By subletting, you’re in effect, making yourself a landlord, because the subletter pays you rent, which you’ll likely pass along to the landlord.
Do you know anything about being a landlord? Here are some questions you should be able to answer:
- Did you know you should have a lease agreement and that it’s not a good idea to rent to someone with only an oral agreement?
- Do you know what language to put in a lease agreement?
- Do you know how to evict your subletter?
- Do you know what grounds are needed to evict?
- Do you know who is responsible for repairs if your subletter breaks something?
- Do you know whether the HOA rules in your neighborhood allow subleases?
Those are some of the questions that arise, and they’re all questions you need to be able to answer before becoming a landlord.
Even if you do understand the responsibilities that come with being a landlord, it’s still best to get approval from your landlord before you sublet. If you have a great relationship with your landlord, ask if it would be alright for the subletter to contact your landlord directly for all issues.
Perhaps your landlord will prefer to be the main point of contact, which will allow you to share the responsibilities of subletting.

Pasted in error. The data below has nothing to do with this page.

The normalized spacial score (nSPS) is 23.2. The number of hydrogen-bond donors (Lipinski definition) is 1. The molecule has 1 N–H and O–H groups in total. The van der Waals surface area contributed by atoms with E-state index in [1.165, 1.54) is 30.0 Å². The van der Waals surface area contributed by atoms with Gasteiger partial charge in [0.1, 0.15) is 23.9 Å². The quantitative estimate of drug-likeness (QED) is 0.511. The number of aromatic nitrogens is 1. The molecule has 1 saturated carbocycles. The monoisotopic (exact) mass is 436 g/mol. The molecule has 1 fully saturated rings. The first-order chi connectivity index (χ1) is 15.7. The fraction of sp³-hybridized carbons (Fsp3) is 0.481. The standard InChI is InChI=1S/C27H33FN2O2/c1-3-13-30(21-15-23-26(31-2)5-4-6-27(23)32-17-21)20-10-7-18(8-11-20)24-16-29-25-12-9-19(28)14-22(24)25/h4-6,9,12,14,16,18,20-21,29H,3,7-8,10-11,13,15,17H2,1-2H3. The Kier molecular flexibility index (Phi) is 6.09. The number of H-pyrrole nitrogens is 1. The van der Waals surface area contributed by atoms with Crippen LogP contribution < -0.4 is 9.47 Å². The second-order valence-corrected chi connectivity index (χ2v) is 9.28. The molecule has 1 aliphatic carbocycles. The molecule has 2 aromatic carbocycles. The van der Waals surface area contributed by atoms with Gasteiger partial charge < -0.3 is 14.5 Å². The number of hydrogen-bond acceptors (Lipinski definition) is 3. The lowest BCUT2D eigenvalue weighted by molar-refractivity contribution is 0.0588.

Try to convince your landlord to share the responsibility of having a subletter.
Using the car analogy: You probably wouldn’t be happy if your friend borrowed your car and then loaned it to a stranger who racked up tickets and didn’t have a license. Your landlord feels the same way about their rental property.
Don’t Assume You Can Use Airbnb
You might be renting a place that has a bedroom you aren’t using. So, enterprising person that you are, you start renting that room through Airbnb. Don’t do this without prior consent from the landlord. The same rules that apply to subletters apply to people renting a room or the entire property using Airbnb.
Most states and counties regulate short-term vacation rentals, such as Airbnb guests. If you rent out your extra room, you may be creating legal headaches for the property owner.
If you want to get into the Airbnb business using property you rent, not own, work out an arrangement with your landlord. Discuss it with your landlord, and only move ahead if your landlord agrees.
Learn more about how you and your landlord can work together to make money as Airbnb hosts here: How to Make Extra Money by Allowing Tenants to Sublet with Airbnb
Unless your lease allows you to sublet, don’t do it. If you can sublet, work with your landlord on the process (unless your lease gives you full control over the process without needing to notify your landlord, which is not the norm).
If subletting is forbidden in your lease, and you have a situation where you need to have someone sublet to prevent you from having to move out, let your landlord know. There might be an arrangement you can work out together.
It’s never right to secretly add a subtenant. Things tend to go wrong. If your sublet arrangement doesn’t go smoothly, you might have a hard time renting in the future.